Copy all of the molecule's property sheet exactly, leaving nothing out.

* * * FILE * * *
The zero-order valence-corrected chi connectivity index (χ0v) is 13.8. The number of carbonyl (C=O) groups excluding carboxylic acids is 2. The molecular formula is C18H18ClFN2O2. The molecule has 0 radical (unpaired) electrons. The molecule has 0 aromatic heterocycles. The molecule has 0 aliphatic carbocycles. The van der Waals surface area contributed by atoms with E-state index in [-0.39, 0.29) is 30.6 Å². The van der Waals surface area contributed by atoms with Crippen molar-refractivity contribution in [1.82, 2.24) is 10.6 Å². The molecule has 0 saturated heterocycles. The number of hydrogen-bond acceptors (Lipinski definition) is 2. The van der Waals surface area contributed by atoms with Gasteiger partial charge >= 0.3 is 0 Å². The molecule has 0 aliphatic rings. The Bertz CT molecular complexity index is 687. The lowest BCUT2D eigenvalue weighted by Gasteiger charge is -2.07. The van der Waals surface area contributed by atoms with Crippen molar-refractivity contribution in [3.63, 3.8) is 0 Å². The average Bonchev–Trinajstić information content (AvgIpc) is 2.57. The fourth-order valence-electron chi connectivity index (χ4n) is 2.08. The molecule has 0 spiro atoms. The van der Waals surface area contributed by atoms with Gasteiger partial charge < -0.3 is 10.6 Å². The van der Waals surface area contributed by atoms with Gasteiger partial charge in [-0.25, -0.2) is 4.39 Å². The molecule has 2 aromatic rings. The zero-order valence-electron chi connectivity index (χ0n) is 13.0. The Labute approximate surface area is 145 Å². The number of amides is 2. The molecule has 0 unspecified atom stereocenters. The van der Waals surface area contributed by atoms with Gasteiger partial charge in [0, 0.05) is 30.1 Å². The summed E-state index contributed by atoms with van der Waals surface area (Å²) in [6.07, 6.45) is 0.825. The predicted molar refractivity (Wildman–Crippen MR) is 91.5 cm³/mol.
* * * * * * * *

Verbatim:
The zero-order valence-corrected chi connectivity index (χ0v) is 13.8. The number of carbonyl (C=O) groups excluding carboxylic acids is 2. The molecular formula is C18H18ClFN2O2. The molecule has 0 radical (unpaired) electrons. The molecule has 0 aromatic heterocycles. The molecule has 0 aliphatic carbocycles. The van der Waals surface area contributed by atoms with E-state index in [-0.39, 0.29) is 30.6 Å². The van der Waals surface area contributed by atoms with Crippen molar-refractivity contribution in [1.82, 2.24) is 10.6 Å². The molecule has 0 saturated heterocycles. The number of hydrogen-bond acceptors (Lipinski definition) is 2. The van der Waals surface area contributed by atoms with Gasteiger partial charge >= 0.3 is 0 Å². The molecule has 0 aliphatic rings. The Bertz CT molecular complexity index is 687. The lowest BCUT2D eigenvalue weighted by Gasteiger charge is -2.07. The van der Waals surface area contributed by atoms with Crippen molar-refractivity contribution in [3.63, 3.8) is 0 Å². The average Bonchev–Trinajstić information content (AvgIpc) is 2.57. The fourth-order valence-electron chi connectivity index (χ4n) is 2.08. The molecule has 0 spiro atoms. The van der Waals surface area contributed by atoms with Gasteiger partial charge < -0.3 is 10.6 Å². The van der Waals surface area contributed by atoms with Gasteiger partial charge in [-0.25, -0.2) is 4.39 Å². The molecule has 2 aromatic rings. The zero-order valence-electron chi connectivity index (χ0n) is 13.0. The Labute approximate surface area is 145 Å². The number of amides is 2. The molecule has 0 unspecified atom stereocenters. The van der Waals surface area contributed by atoms with Gasteiger partial charge in [0, 0.05) is 30.1 Å². The summed E-state index contributed by atoms with van der Waals surface area (Å²) in [6.07, 6.45) is 0.825. The predicted molar refractivity (Wildman–Crippen MR) is 91.5 cm³/mol.